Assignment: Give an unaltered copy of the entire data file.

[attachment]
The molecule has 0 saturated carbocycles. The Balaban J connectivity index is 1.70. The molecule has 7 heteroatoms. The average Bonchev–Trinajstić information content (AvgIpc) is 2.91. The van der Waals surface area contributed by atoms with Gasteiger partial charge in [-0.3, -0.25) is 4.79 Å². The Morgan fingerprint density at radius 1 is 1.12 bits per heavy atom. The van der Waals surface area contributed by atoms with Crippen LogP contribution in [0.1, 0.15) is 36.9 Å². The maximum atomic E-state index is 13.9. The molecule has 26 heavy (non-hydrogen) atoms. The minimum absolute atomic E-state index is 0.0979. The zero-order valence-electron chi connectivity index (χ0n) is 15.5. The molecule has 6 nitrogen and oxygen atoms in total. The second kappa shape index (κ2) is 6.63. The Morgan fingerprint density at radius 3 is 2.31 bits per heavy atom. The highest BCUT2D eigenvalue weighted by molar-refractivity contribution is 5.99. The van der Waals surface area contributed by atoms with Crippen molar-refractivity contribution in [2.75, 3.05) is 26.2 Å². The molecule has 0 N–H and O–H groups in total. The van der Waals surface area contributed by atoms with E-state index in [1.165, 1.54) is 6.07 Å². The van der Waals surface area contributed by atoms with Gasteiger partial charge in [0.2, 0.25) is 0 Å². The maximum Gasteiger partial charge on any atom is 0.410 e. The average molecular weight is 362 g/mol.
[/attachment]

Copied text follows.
The molecule has 0 saturated carbocycles. The Balaban J connectivity index is 1.70. The molecule has 7 heteroatoms. The average Bonchev–Trinajstić information content (AvgIpc) is 2.91. The van der Waals surface area contributed by atoms with Gasteiger partial charge in [-0.3, -0.25) is 4.79 Å². The Morgan fingerprint density at radius 1 is 1.12 bits per heavy atom. The van der Waals surface area contributed by atoms with Crippen LogP contribution in [0.1, 0.15) is 36.9 Å². The maximum atomic E-state index is 13.9. The molecule has 26 heavy (non-hydrogen) atoms. The minimum absolute atomic E-state index is 0.0979. The zero-order valence-electron chi connectivity index (χ0n) is 15.5. The molecule has 6 nitrogen and oxygen atoms in total. The second kappa shape index (κ2) is 6.63. The Morgan fingerprint density at radius 3 is 2.31 bits per heavy atom. The highest BCUT2D eigenvalue weighted by molar-refractivity contribution is 5.99. The van der Waals surface area contributed by atoms with Crippen molar-refractivity contribution in [2.75, 3.05) is 26.2 Å². The molecule has 0 N–H and O–H groups in total. The van der Waals surface area contributed by atoms with E-state index in [1.165, 1.54) is 6.07 Å². The van der Waals surface area contributed by atoms with Gasteiger partial charge in [0.2, 0.25) is 0 Å². The maximum Gasteiger partial charge on any atom is 0.410 e. The average molecular weight is 362 g/mol.